As an investor and researcher, one of the questions I often get is when to buy a specific stock. The short answer is that you should buy a stock at a lower price and sell at a higher price. This is because people have different investing styles, strategies, and risks. What may work well for a day trader, may not work well for a value investor or position trader. The time frame also has a huge factor.
I am a position and value trader and investor. I love to buy stocks that I am watching when they take a dip. It can be a risky trade, but I don’t mind and willing to hold them until they come back or meet my profit levels. This could be a day or weeks. Recently I bought Apple stock, APPL, and it has dropped. Am I selling my position, no, because I firmly believe it will come back soon when the new models are released this year?
Buying a stock that shows growth potential and that grows is very rewarding for an investor. Hours upon hours spent searching for the perfect stock is a standard activity for investors. There are not any short cuts. The foundational rule of stocks is to buy low, sell high. Sounds simple? LOL
In this article, I’ll be giving you 6 tips that will help make your buying and selling more lucrative for you as an investor.
Buy When The Stock Is On Sale
In-depth studies of consumer behavior have allowed us to understand why individuals are more prone to purchasing items on sale. Take the example of Black Friday. Everything is on sale, and consumers are rushing to their local stores to buy flat-screen TVs, sound systems, and all sorts of other goods. However, we haven’t observed the same trend among investors. When a stock goes on sale, or in other words, experiences a significant drop in prices, investors are quite skeptical about whether to purchase or not. The main trouble is determining whether the stock will gain momentum and increase in terms of price later on.
To avoid this hurdle, investors should have a specific price range in mind. This means that a stock should only be purchased, provided it stays within the preset price range. This will help you decide whether you should purchase a particular stock or not.
Buy When There is Undervaluation of Stock – Fundamental Analysis
Many stocks on the market are worth much more than what they are listed. This is known as the undervaluation of a stock. In other words, suppose a stock is listed for $5, but in reality, it is worth $20. In this case, that specific stock would be undervalued. As an investor, how can you determine if a stock is undervalued? Well, the first thing you should do is look at the future potential of the company. DCF, or discounted cash flows, is a measure that allows an investor to predict the movement in the price of a stock over time.
Apart from this, there are several other methods for evaluating a stock, such as a price to earnings (PE). The PE ratio can be compared to competitors to deter important information for you as an investor. If the listed price of a stock is below its value, then it is undervalued, and you should buy it.
Buy When Charts Show Upward Trend – Technical Analysis
I believe that investors should both fundamental analysis and technical analysis. Key moving averages like 20MA, 50MA, and 200MA will give investors a general trend of the stock. Investors should be very careful of stocks that climbed very fast and may correct downward. Personally I keep my charts very simple with a just couple of basic indicators. The basic indicators I use are moving averages, RSI, and linear regression. This helps give me an idea of the stock trend.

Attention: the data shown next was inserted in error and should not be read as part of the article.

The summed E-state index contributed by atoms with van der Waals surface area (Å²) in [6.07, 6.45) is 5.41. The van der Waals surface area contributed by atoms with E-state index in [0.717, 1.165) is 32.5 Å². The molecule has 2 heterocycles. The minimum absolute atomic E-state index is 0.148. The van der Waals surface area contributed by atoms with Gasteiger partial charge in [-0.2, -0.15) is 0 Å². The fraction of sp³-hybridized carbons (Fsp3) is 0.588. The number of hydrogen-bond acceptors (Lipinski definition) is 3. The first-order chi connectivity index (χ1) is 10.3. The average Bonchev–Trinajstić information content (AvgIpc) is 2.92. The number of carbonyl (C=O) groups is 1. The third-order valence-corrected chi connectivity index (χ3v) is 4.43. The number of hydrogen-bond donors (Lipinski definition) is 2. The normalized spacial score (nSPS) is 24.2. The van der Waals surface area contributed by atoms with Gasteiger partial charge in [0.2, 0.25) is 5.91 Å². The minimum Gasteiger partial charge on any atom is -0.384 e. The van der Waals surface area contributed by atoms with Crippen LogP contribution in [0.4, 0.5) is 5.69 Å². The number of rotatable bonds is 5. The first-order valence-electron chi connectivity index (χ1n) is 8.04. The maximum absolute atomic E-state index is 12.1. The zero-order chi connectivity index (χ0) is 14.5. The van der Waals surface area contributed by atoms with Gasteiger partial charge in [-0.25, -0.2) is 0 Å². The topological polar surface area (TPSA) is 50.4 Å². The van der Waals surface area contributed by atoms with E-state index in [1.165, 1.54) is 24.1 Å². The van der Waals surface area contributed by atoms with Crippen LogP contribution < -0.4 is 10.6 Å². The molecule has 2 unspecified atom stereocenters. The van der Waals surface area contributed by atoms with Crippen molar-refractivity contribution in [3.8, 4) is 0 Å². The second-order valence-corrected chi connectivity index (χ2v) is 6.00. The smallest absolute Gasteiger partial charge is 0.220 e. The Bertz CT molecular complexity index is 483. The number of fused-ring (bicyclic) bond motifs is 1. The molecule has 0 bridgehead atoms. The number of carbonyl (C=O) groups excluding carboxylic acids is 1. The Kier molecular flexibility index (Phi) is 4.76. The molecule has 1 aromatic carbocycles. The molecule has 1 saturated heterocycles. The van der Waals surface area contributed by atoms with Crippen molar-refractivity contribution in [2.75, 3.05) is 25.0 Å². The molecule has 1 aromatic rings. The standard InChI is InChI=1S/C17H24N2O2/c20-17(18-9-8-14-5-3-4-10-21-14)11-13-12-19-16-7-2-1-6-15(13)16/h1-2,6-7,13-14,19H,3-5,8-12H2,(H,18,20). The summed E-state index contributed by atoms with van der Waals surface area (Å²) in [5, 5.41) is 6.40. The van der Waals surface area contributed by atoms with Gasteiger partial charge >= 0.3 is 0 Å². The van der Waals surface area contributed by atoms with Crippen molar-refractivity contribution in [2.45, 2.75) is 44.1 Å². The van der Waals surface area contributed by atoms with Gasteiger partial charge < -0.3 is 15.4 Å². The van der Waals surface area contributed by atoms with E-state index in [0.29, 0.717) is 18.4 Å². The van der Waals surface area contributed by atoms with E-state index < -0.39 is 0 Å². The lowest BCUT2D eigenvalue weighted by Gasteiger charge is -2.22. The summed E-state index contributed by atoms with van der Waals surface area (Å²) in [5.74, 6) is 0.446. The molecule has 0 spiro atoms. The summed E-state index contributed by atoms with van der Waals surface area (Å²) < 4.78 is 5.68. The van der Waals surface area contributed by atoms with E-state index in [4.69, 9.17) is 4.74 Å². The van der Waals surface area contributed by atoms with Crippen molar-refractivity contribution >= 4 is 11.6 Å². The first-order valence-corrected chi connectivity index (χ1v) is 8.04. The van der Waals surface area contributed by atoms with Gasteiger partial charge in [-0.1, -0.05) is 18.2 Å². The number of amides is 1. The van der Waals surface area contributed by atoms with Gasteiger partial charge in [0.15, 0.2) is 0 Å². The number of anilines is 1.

Do your homework
Before purchasing any stock, make sure you’ve done an ample amount of research to support your decision. Read annual reports, look at financial statements, and subscribe to financial newsletters to stay updated. Always remember; an informed investor is a smart investor. A critical thing to check is time for earnings statements and look at what is happening in the news. Some of the best trades are made on “bad” news days when a stock drops 4% and then pops up a day or so later.
Investing is a Marathon, Not A Sprint – Have Patience
Most successful investors are not over-caffeinated day traders watching 20 screens and making hundreds of trades. Some of the greatest investors I met were humble people that consitly bought investments and watched them mature. Considering you’ve paid heed to the previous steps and finally purchased a stock, do not hesitate or sell if it does not grow immediately. Instead, wait a couple of months, be willing to wait half a decade if you’re confident in your stocks’ ability. Analysts that predict the movement of stock prices in most cases do not mean that the stock will grow immediately. Even if a period for growth is specified, make sure you’re confident about your stock and willing to wait for it to mature.
Understand the Business and “The Bottom Line”
If you don’t understand the core business model of a company, don’t invest. A common example of this is pharmaceutical and tech companies. A guy I know invested $3 in pharmaceutical company stock and sold it for over $100. Nice trade. He then went and invested the earnings into another pharmaceutical that he didn’t know much about and lost big time. Another investor I know that now owes a couple of BANKS invested solely in consumer products like Coke. He is now worth millions.
All in all, it is recommended that you only purchase stocks of companies you possess information about. If that’s not possible, do your research or even talk to other investors. Above all, use your common sense combined with these tips, and hopefully, you’ll be able to choose the perfect stock for yourself. Before jumping into trading or investing, hire a stockbroker to make your financial journey easier.